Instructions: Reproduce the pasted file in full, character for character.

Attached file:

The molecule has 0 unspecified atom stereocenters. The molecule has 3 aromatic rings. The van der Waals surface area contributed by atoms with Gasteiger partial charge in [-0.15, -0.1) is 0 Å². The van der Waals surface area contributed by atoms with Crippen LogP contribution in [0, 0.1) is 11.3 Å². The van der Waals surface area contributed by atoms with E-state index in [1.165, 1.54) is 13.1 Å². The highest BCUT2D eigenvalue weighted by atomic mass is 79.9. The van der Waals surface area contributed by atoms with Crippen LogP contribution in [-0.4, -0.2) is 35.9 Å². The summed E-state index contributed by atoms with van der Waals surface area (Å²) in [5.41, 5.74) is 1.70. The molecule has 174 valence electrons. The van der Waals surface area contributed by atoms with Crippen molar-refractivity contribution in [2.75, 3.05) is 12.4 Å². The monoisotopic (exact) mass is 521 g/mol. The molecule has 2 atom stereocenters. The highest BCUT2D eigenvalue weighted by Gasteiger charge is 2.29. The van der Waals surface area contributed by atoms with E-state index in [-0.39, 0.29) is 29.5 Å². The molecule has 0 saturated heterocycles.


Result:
The molecule has 0 unspecified atom stereocenters. The molecule has 3 aromatic rings. The van der Waals surface area contributed by atoms with Gasteiger partial charge in [-0.15, -0.1) is 0 Å². The van der Waals surface area contributed by atoms with Crippen LogP contribution in [0, 0.1) is 11.3 Å². The van der Waals surface area contributed by atoms with E-state index in [1.165, 1.54) is 13.1 Å². The highest BCUT2D eigenvalue weighted by atomic mass is 79.9. The van der Waals surface area contributed by atoms with Crippen LogP contribution in [-0.4, -0.2) is 35.9 Å². The summed E-state index contributed by atoms with van der Waals surface area (Å²) in [5.41, 5.74) is 1.70. The molecule has 174 valence electrons. The van der Waals surface area contributed by atoms with Crippen molar-refractivity contribution in [2.75, 3.05) is 12.4 Å². The monoisotopic (exact) mass is 521 g/mol. The molecule has 2 atom stereocenters. The highest BCUT2D eigenvalue weighted by Gasteiger charge is 2.29. The van der Waals surface area contributed by atoms with E-state index in [-0.39, 0.29) is 29.5 Å². The molecule has 0 saturated heterocycles.